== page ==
Why has PDR become the PRS buzzword?
We all know how instrumental social trends are in the shaping of our homes and expectations of our living environment. Now we’re seeing a generational shift in attitudes away from home ownership, which as you’d expect, has significantly changed the way many of us are choosing to live.
With many no longer equating home ownership to success, the number of 25 to 34-year-olds living in the private rented sector (PRS) has doubled in recent years. You’ll probably know them as either the ‘millennials’, ‘the social generation’ or ‘Generation Y’, but whatever the name they favour the flexibility that long-term renting affords their lifestyle. They value shared experiences and friendships, and recent research highlights their demand for living environments in which they meet and interact with lots of like-minded people.
This has challenged architects and designers to improve the supply of rented accommodation, delivering purpose-built communal amenity spaces with the aim of fostering friendships and providing the platform for the sense of community that Generation Y craves.
Such amenities include, gyms, movie rooms, lounges and perhaps most interestingly, private dining rooms (PDR), a space which I’m pretty sure will mark a significant change in the dynamics of social interaction within modern homes.
The appeal of the PDR
On paper, or on a listing site let’s say, PDRs immediately allow the apartment to be perceived as a premium, purpose-built product; it’s become a bit of an architectural buzz word. But for long-term tenants the appeal of the PDR extends far beyond the gravitas of having a shared stake in a PDR.
Private dining rooms offer tenants the best of both worlds. With the flexibility and freedom to entertain large groups of friends outside the smaller confines of their apartment, tenants are able to access a premium entertainment space as and when they need it. With the use of such facilities included in the rent, tenants find their value for money is considerably greater than if they were to pay a substantially higher rent for additional smaller entertainment space within their own apartment.
Not a box-ticking exercise: what makes a good PDR?
In theory, it’s very easy to retrofit a communal dining space into a development and pass it off as a PDR. In reality though, unless the design of the room is thoroughly considered based on its ultimate purpose and the needs of its occupants, the space will likely contribute very little to the overall tenant experience.
So, what exactly distinguishes good PDR design from bad?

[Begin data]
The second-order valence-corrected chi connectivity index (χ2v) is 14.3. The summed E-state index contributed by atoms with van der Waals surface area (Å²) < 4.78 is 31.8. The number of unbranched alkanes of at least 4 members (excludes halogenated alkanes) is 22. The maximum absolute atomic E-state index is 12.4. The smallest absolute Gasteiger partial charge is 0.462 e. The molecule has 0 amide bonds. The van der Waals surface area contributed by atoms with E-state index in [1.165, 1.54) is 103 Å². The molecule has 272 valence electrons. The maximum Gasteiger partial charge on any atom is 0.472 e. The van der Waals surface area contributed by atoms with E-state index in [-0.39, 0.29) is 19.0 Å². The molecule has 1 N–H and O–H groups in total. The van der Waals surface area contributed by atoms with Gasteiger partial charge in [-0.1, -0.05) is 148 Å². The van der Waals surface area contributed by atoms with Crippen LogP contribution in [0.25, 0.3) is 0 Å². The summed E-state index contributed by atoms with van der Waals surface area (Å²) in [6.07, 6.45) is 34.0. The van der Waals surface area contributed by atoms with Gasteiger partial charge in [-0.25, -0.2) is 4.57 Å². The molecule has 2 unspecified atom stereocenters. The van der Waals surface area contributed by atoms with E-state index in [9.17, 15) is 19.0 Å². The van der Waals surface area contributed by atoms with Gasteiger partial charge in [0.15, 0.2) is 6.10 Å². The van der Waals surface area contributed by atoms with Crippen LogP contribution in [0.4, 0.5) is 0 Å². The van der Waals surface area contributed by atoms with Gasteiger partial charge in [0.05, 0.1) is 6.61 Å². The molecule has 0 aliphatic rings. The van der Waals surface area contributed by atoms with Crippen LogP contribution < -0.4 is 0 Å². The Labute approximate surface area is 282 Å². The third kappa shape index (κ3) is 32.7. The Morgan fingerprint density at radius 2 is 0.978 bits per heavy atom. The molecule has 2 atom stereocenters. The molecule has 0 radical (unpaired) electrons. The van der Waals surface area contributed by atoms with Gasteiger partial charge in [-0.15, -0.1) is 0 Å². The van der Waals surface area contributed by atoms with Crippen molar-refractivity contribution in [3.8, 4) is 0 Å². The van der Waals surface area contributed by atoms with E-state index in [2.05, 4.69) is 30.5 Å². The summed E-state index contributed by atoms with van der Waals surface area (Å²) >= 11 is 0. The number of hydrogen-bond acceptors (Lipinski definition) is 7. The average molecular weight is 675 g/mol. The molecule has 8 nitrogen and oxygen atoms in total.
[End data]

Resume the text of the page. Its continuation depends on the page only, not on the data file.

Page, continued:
Many of you will automatically assume the best private dining rooms are those that look the most ‘flashy’ and highly spec’d. I promise you that this isn’t necessarily the case. Sure, state-of-the art appliances and high-end finishes are pleasing, but if the architectural fundamentals aren’t correct, the space will lack ambience and atmosphere. Basically, it won’t function as it should and the community-based living environment that build-to-rent needs will not be achieved.
The best PDR developments take into account the following design considerations:
One of the most important elements in architecture, sunlight can transform a blank box to joyful space.
This is a tricky one! The room needs to have an air of grandeur and a sense of occasion, yet still feel intimate and cosy. The proportions of the room subconsciously effect the way a person feels within a space and the room should be of appropriate size and scale to the number of seats at the table.
It is important that the space offers good acoustics, so that a large group of dinners can converse easily. A social space becomes pretty redundant if it’s difficult to hear what people are saying.
The Wow factor
The desirability of PDRs is that you have the use of an area far superior to the space that could be provided within each tenant’s private apartment. The backdrop of the city skyline can provide that ‘wow factor’ and an impressive private balcony or terrace for those pre-dinner drinks (PDDs!) is a sought-after commodity in the city centre.
For years, the kitchen has been considered the nucleus of the family home. Over the last decade the modern family has adopted an open plan approach to living, knocking down walls or extending to create one large central space in which to cook, live and entertain.
Now, as the next generation of would-be homebuyers opt to rent apartments in the city, rather than buying a house in the suburbs, we find ourselves entering a new era of housing, one which I expect will see the PDR serve as the nucleus of these new types of homes.